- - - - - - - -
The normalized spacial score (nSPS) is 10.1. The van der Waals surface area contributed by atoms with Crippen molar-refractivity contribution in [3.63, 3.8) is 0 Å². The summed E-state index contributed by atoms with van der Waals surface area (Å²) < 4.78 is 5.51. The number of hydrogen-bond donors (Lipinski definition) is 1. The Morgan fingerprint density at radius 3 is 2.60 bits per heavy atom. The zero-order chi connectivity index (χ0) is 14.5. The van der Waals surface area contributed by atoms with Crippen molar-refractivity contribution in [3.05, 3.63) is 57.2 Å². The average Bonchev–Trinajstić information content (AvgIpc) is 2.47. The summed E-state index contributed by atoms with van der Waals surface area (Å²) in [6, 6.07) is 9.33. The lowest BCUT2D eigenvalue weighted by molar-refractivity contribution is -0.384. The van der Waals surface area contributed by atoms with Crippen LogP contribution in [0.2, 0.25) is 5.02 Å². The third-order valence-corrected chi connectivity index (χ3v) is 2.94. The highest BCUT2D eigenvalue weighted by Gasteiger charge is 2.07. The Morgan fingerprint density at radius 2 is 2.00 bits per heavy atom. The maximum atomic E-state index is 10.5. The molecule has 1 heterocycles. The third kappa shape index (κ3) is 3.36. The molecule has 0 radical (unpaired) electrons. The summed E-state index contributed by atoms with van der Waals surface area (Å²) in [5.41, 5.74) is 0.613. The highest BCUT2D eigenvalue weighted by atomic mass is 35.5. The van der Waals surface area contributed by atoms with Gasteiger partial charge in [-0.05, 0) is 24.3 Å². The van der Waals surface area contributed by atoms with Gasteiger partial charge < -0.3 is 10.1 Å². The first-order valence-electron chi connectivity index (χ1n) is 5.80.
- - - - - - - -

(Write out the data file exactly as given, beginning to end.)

The normalized spacial score (nSPS) is 10.1. The van der Waals surface area contributed by atoms with Crippen molar-refractivity contribution in [3.63, 3.8) is 0 Å². The summed E-state index contributed by atoms with van der Waals surface area (Å²) < 4.78 is 5.51. The number of hydrogen-bond donors (Lipinski definition) is 1. The Morgan fingerprint density at radius 3 is 2.60 bits per heavy atom. The zero-order chi connectivity index (χ0) is 14.5. The van der Waals surface area contributed by atoms with Crippen molar-refractivity contribution in [3.05, 3.63) is 57.2 Å². The average Bonchev–Trinajstić information content (AvgIpc) is 2.47. The summed E-state index contributed by atoms with van der Waals surface area (Å²) in [6, 6.07) is 9.33. The lowest BCUT2D eigenvalue weighted by molar-refractivity contribution is -0.384. The van der Waals surface area contributed by atoms with Crippen LogP contribution in [0.2, 0.25) is 5.02 Å². The third-order valence-corrected chi connectivity index (χ3v) is 2.94. The highest BCUT2D eigenvalue weighted by Gasteiger charge is 2.07. The Morgan fingerprint density at radius 2 is 2.00 bits per heavy atom. The maximum atomic E-state index is 10.5. The molecule has 1 heterocycles. The third kappa shape index (κ3) is 3.36. The molecule has 0 radical (unpaired) electrons. The summed E-state index contributed by atoms with van der Waals surface area (Å²) in [5.41, 5.74) is 0.613. The highest BCUT2D eigenvalue weighted by atomic mass is 35.5. The van der Waals surface area contributed by atoms with Gasteiger partial charge in [-0.05, 0) is 24.3 Å². The van der Waals surface area contributed by atoms with Gasteiger partial charge < -0.3 is 10.1 Å². The first-order valence-electron chi connectivity index (χ1n) is 5.80.